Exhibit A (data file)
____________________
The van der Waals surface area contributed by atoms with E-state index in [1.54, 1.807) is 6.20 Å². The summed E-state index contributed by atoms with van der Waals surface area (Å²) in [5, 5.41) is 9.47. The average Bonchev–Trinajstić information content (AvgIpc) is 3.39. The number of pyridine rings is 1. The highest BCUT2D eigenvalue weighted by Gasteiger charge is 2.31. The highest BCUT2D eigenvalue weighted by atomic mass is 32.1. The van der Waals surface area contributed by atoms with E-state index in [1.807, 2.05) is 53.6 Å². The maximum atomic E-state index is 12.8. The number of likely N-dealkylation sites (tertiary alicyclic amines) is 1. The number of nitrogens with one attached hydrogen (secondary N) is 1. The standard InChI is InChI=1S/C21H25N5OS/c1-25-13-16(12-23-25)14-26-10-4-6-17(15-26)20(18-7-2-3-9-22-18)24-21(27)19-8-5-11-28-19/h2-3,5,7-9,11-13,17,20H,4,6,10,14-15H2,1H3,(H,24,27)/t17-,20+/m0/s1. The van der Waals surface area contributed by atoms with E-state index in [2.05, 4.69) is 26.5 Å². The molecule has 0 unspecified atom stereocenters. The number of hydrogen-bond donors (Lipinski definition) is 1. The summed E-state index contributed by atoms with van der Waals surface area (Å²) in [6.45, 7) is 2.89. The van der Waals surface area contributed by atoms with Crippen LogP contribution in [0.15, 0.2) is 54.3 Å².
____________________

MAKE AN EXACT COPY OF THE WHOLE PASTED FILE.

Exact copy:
The van der Waals surface area contributed by atoms with E-state index in [1.54, 1.807) is 6.20 Å². The summed E-state index contributed by atoms with van der Waals surface area (Å²) in [5, 5.41) is 9.47. The average Bonchev–Trinajstić information content (AvgIpc) is 3.39. The number of pyridine rings is 1. The highest BCUT2D eigenvalue weighted by Gasteiger charge is 2.31. The highest BCUT2D eigenvalue weighted by atomic mass is 32.1. The van der Waals surface area contributed by atoms with E-state index in [1.807, 2.05) is 53.6 Å². The maximum atomic E-state index is 12.8. The number of likely N-dealkylation sites (tertiary alicyclic amines) is 1. The number of nitrogens with one attached hydrogen (secondary N) is 1. The standard InChI is InChI=1S/C21H25N5OS/c1-25-13-16(12-23-25)14-26-10-4-6-17(15-26)20(18-7-2-3-9-22-18)24-21(27)19-8-5-11-28-19/h2-3,5,7-9,11-13,17,20H,4,6,10,14-15H2,1H3,(H,24,27)/t17-,20+/m0/s1. The van der Waals surface area contributed by atoms with E-state index in [2.05, 4.69) is 26.5 Å². The molecule has 0 unspecified atom stereocenters. The number of hydrogen-bond donors (Lipinski definition) is 1. The summed E-state index contributed by atoms with van der Waals surface area (Å²) in [6.45, 7) is 2.89. The van der Waals surface area contributed by atoms with Crippen LogP contribution in [0.15, 0.2) is 54.3 Å².